These questions are more than just a play a words or their ordering. They get at the heart of the age old existential question of why we exist, taking it one step further asking: does God exist for us or do we exist for God?

The idea of the creator of the universe existing for our fleeting pleasures is as preposterous as it is comical (not to mention heretical since He is existence). He was not made in our image, but we in His so that we reflect His glory, not the other way around. Everything begins and ends with Him, not us.

Many of us know that at an intellectual level (at least I hope). But this knowledge has fallen short in reorienting the way we live and think and move. We are a very selfish and prideful people. We seem to think that everything in life, including God, exists to serve us oblivious to the fact that our lives our just a microcosm in the grand scheme of things. We are just grains of sand – too innumerable to count individually. But together, we reflect before God a beautiful image on the shorelines of the beach.

We are like flowers of the field, here today and gone tomorrow. And yet God chose to sacrifice His son, for dust, not because we were worthy for we are not! Dust is not worth much. But for His namesake, and his glory and his great love toward us, He sent His Son while we were challenging Him and each other for His position and power.

We exist for God. So let us find where He is moving and be there. Let us discern where He is blessing, where His presence is and plant ourselves in that place. Let us ask the bigger existential question – what is God’s purpose and plan for the earth – and reorient our lives around that plan, abandoning every other that places us at the center instead of God. And perhaps we will find that life gets a little bit easier. Maybe it’s not as difficult, as taxing, as competitive, as draining as we have always imagined it to be. Maybe it’s not about building our individual kingdoms, our towers of Babel if you will, but building and proclaiming His kingdom as it exists now and forever will be. Not our names, not our success, not our jobs, not our careers, not even our vocation (which I need to remember), but Him and Him alone.

In the Absence of Worship

worship2I’m not a huge fan of John Piper’s ministry. However, one of the best quotes I’ve heard comes from him: Missions exists because worship doesn’t. This is actually part of a fuller quote where Piper talks about worship being the central purpose of the Church and thereby should be central to the life of every believer. Yet, this doesn’t always hold true. In fact, it often doesn’t. As a people, we continue to fall short in our worship of God. This absence of worship is what drives the need for missions and related evangelism/ outreach ministries. By drawing others to Christ through missions, they now have an opportunity to worship God and bring glory to his name.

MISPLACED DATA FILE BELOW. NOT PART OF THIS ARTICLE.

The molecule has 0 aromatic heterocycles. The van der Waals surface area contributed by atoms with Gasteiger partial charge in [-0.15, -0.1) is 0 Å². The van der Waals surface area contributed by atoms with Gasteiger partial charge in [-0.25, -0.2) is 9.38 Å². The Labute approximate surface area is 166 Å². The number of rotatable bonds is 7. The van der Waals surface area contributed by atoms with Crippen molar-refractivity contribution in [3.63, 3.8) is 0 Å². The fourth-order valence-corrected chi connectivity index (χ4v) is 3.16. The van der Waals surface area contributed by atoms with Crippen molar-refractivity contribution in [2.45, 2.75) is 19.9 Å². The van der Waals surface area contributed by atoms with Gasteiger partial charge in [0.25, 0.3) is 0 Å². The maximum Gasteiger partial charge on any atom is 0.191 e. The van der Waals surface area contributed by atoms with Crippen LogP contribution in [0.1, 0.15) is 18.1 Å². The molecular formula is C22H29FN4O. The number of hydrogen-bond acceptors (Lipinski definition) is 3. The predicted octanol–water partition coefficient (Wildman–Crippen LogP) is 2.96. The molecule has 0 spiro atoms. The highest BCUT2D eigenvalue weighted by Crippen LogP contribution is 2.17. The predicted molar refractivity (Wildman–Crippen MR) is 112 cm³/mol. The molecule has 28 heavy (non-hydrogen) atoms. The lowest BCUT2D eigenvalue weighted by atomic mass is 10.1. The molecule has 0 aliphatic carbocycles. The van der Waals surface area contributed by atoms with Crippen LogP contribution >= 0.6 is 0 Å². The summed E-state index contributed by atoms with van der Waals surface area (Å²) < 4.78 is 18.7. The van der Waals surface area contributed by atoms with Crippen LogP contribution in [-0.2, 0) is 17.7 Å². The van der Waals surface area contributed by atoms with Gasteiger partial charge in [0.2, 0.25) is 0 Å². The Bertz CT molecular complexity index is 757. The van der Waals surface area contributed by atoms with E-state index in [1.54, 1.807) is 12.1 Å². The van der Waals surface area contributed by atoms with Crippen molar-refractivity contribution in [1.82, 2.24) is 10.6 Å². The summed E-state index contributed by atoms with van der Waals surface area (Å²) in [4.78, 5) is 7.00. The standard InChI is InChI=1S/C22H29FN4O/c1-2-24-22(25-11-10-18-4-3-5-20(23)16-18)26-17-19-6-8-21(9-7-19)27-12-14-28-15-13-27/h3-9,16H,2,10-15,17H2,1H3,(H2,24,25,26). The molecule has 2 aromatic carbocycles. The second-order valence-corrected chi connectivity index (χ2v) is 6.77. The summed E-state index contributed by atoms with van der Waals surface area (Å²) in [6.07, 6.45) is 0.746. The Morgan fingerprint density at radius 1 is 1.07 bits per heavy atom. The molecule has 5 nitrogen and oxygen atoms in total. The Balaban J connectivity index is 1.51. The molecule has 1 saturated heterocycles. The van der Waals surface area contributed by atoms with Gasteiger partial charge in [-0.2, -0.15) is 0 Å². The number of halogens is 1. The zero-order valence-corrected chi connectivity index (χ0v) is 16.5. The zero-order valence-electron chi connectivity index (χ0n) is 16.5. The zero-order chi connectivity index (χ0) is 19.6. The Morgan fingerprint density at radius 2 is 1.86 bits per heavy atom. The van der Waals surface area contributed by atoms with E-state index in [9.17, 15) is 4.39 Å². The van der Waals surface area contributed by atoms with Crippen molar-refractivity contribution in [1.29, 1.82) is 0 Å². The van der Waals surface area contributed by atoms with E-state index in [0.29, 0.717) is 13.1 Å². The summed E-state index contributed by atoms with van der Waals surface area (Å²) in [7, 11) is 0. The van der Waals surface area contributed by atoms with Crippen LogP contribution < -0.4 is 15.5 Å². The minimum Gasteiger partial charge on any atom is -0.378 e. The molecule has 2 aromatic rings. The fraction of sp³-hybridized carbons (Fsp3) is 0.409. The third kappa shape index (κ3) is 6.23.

But the absence of worship doesn’t only necessitate certain things like missions. It also breeds sin and all of its related vices. In the absence of worship, we fail to appropriately honor God which also affects our relationships with others. In fact, I would argue that our inability to fully and completely worship our creator causes us to minimize the image of God that is present within others. His image, his fingerprint, rests in the life of every single person that has been conceived – whether they are a believer or not. Our failure to recognize this proves that we don’t understand what worship is all about.

When we despise one another on account of our skin color, language, ethnicity, gender, ability or any other factor, in truth we are saying that we don’t think God knows what He doing. We call into question his handiwork, his integrity every moment that we say that someone else is not valuable or worthy of love and acceptance. This is hardly worshipful, in fact, how can we worship someone who we consistently belittle? The truth is that we can’t. We can’t even come close.

In the absence of worship, what we end up doing is ascribing honor to a caricature of God – who we would like Him to be. We want God to be down with what we are down with, and we want Him to be against what we are against. As a result, we have defined God as Republican, Democrat, Black, White, Pro-Choice, Pro-Life, anti-Semitic, Xenophobic, Homophobic, Progressive, Conservative, Rich, Poor, Protestant, Orthodox, and so much more. We fashion and mold Him into an idol that is easier for us to swallow, easier for us to get along with. Now God reflects our image, which gives us license to condemn all of those who don’t.

But we are not here to worship an exalted version of ourselves. Christ did not die to bring the nations into a relationship with someone who looks like us, thinks like us, believes like us; He died to bring the nations back to Him. When we understand this, we begin to understand that it is not about us. It is not about our ideals, our comforts, our positions, our politics. It is about Him, and us worshipping Him alone.

Returning to the Hood